Researchers in Norway report that patients who receive walking skills training after a total hip replacement for osteoarthritis show improved physical function and do better. Following the physical therapy program resulted in a positive effect on walking distance and stair climbing, and continued 12 months following hip replacement surgery. Results of the study appear in Arthritis Care & Research, a journal published by Wiley-Blackwell on behalf of the American College of Rheumatology (ACR).
Osteoarthritis (OA) is a joint disease where loss of cartilage in affected joints such as the knees, hips, fingers or spine causes pain and stiffness that can be disabling. In some cases, the only treatment option for OA is total replacement of the joint, known as arthroplasty. The World Health Organization (WHO) estimates that 10 percent of men and 18 percent of women 60 years of age and older suffer from OA. And many of them are having surgery to gain back mobility: In the US, the National Hospital Discharge Survey reported that 230,000 Americans had hip replacement surgery in 2007.
Previous research reported pain relief, a return to daily functioning and maintaining an active lifestyle are high priorities for hip replacement patients. Yet despite improvements in pain and mobility following surgery, several studies have shown patients with hip replacements had more walking impairment compared to healthy peers and displayed poorer hip flexibility and muscle strength in their affected hip. Surgery alone is not the full answer. "Physical therapy, particularly exercises that increase strength and improve walking, is a major component of patient rehabilitation following hip arthroplasty," said Kristi Elisabeth Heiberg, a PhD candidate at the University of Oslo in Norway and lead author of the current study.
To investigate the effects of a walking skills training program on walking, stairclimbing, balance, physical function and pain, the research team recruited participants undergoing total hip arthroplasty at two hospitals in the Oslo area. Patients were enrolled consecutively from October 2008 through March 2010, with 68 patients randomized to either a training group (35) or in the control group (33). Participants had a mean age of 66 years, with 35 women and 33 men taking part in the study.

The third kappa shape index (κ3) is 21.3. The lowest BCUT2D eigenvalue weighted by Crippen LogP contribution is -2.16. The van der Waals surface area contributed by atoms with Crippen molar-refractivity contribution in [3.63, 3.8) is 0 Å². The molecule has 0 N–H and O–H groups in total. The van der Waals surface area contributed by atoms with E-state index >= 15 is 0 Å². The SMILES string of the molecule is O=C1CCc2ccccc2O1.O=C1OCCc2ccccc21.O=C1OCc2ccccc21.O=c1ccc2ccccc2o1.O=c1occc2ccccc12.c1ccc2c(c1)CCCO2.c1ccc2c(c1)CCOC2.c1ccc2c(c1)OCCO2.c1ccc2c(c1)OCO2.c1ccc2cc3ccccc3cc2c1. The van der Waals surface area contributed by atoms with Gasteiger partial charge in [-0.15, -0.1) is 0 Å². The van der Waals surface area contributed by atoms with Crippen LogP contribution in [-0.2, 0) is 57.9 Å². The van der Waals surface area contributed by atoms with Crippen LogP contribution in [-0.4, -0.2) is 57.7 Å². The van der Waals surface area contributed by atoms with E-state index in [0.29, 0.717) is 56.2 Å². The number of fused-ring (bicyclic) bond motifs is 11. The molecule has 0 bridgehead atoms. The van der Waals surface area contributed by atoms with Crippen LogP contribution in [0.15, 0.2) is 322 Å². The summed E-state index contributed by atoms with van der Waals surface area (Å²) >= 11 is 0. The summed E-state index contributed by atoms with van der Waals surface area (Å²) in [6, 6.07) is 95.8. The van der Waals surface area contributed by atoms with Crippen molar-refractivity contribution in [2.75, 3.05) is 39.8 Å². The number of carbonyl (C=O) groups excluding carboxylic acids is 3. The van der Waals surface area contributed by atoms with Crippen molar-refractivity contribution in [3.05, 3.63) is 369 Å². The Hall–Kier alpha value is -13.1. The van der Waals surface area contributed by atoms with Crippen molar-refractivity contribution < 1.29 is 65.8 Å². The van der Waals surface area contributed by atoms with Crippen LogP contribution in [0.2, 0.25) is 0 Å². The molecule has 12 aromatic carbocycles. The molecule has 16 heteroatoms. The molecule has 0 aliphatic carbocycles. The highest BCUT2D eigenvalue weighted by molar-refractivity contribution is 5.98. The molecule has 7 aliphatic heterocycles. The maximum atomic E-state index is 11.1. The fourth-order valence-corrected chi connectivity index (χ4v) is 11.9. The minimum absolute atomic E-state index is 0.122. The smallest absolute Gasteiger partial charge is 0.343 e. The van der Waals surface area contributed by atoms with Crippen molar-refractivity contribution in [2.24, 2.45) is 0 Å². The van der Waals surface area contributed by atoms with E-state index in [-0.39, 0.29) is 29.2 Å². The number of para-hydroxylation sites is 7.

Participants in the training group engaged in 12 sessions that were led by a physical therapist twice a week. Each 70-minute session was solely performed in weight-bearing positions and included physical activities such as sitting to standing, walking over obstacles, walking with turns and climbing stairs. The aim of the training program was to improve patients' flexibility, strength, coordination, balance and walking endurance.
Results show that the patients who took part in the walking program had significant improvement in physical performance measures and self-reported physical functioning at five months following surgery compared to the control group. Compared to baseline measures at 3 months post surgery, 66 percent of subjects in the training group and 15 percent in the control group improved their walking distance to 164 feet or more by the fifth month following hip replacement surgery. At 12 months after surgery the training group showed greater improvement in walking distance and stair climbing abilities than the control. "The training program was well tolerated by patients and no complications were reports," concludes Ms. Heiberg. "Our findings suggest physical rehabilitation helps improve mobility and function in patients who received hip replacements."
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